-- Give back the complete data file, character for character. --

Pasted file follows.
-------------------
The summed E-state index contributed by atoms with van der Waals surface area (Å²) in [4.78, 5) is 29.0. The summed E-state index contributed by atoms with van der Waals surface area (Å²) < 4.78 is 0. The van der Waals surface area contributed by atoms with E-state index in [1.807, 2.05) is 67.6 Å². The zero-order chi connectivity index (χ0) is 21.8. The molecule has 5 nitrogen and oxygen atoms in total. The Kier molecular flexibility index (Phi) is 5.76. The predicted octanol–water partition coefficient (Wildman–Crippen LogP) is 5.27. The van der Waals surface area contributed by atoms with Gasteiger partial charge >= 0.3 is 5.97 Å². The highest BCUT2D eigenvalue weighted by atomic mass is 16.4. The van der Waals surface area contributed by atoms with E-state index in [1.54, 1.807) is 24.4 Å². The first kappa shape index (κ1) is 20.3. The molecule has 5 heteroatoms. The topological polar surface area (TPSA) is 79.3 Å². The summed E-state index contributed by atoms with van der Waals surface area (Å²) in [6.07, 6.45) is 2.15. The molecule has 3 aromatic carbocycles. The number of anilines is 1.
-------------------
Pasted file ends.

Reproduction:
The summed E-state index contributed by atoms with van der Waals surface area (Å²) in [4.78, 5) is 29.0. The summed E-state index contributed by atoms with van der Waals surface area (Å²) < 4.78 is 0. The van der Waals surface area contributed by atoms with E-state index in [1.807, 2.05) is 67.6 Å². The zero-order chi connectivity index (χ0) is 21.8. The molecule has 5 nitrogen and oxygen atoms in total. The Kier molecular flexibility index (Phi) is 5.76. The predicted octanol–water partition coefficient (Wildman–Crippen LogP) is 5.27. The van der Waals surface area contributed by atoms with Gasteiger partial charge >= 0.3 is 5.97 Å². The highest BCUT2D eigenvalue weighted by atomic mass is 16.4. The van der Waals surface area contributed by atoms with E-state index in [1.54, 1.807) is 24.4 Å². The first kappa shape index (κ1) is 20.3. The molecule has 5 heteroatoms. The topological polar surface area (TPSA) is 79.3 Å². The summed E-state index contributed by atoms with van der Waals surface area (Å²) in [6.07, 6.45) is 2.15. The molecule has 3 aromatic carbocycles. The number of anilines is 1.